More threads by David Baxter PhD

David Baxter PhD

Late Founder
Online to Offline - Taking the Leap
by Paula Host

So the person you have met on the internet has passed all the tests and you've decided to take the next step - a face-to-face meeting.

Don't assume that because the object of your affections has not tripped any warning lights during your online relationship, it is perfectly safe to meet. Keep in mind that when chemistry is the strongest, you are the most vulnerable. Before you dismiss an online relationship as "harmless," remember that the lack of accountability, the ease of deception, and the anonymity provided by the keyboard all make the online relationship a potential source of instability and even danger.

If you do decide to meet someone offline:
  • Always meet in a public place! Don't even agree that the parking lot is a good idea - you have NO PROTECTION from anything in a parking lot, and no, your car is NOT SAFE! You can be easily overpowered, you don't know if other cars in the parking lot are safe, and nobody from within another car is likely to see you.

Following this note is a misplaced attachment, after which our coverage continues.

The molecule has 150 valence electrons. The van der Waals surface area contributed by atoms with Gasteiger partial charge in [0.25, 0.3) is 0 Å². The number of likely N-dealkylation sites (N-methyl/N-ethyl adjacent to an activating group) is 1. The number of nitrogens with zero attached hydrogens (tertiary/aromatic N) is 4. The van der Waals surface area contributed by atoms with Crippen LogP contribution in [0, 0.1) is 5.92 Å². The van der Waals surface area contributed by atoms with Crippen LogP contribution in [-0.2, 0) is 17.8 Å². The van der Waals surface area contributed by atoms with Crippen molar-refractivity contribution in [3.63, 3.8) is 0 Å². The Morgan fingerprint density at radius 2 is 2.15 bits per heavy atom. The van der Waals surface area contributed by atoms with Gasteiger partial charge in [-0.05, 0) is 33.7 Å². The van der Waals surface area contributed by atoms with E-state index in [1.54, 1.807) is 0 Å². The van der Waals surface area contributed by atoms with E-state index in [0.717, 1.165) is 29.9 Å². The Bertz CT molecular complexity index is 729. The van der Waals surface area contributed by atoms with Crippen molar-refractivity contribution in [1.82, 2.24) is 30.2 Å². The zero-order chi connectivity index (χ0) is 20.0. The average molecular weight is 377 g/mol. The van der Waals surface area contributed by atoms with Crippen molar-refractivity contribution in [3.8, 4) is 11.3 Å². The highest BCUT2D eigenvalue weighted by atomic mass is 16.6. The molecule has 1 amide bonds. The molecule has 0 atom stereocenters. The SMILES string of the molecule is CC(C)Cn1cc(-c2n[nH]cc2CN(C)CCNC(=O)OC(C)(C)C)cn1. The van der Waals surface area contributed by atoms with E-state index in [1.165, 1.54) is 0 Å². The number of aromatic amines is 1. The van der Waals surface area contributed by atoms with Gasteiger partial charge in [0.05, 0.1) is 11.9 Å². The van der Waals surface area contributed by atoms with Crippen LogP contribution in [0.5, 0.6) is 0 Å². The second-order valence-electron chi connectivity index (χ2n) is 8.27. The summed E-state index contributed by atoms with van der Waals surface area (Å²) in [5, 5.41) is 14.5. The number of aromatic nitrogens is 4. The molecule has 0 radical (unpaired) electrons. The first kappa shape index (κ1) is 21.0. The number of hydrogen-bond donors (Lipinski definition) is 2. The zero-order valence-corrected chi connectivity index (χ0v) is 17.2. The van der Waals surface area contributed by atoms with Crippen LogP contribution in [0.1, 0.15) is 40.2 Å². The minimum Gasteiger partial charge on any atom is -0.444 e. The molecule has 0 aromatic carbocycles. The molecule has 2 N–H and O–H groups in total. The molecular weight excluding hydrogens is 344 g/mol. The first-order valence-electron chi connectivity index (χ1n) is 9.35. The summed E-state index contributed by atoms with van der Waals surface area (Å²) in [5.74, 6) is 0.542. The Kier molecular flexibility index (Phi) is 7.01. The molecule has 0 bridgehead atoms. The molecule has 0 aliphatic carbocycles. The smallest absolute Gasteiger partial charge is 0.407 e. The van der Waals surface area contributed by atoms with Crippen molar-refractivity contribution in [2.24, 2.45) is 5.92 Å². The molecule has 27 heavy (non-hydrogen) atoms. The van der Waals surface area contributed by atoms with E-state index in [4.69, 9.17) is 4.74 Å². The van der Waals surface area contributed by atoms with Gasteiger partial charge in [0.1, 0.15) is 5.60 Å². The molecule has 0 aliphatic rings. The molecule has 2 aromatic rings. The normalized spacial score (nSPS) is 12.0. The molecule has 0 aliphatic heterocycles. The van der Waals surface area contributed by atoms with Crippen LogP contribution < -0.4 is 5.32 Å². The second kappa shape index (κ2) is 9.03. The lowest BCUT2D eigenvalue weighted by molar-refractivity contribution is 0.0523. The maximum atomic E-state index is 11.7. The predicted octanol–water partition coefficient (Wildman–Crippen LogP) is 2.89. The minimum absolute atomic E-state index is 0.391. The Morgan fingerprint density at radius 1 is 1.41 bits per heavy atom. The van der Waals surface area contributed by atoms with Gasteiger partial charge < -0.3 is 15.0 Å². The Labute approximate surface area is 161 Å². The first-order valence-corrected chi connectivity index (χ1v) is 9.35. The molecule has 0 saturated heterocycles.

• Always tell a friend or relative where you will be and write that information down!
  • Never allow yourself to be picked up for the first meeting. If you don't own transportation, get a ride from a friend, take a cab, or bus. Do not become a statistic! It is never safe to leave your home with a total stranger or to give a total stranger your address - and no matter how well you think you know someone you met online, at this point he or she IS a total stranger.
  • Women - never leave your purse unattended, even if the person you are meeting offers to watch it for you. Contained within your purse or whatever you carry is not only the obvious personal information, but your car keys and your house keys. You may not notice they're gone in time.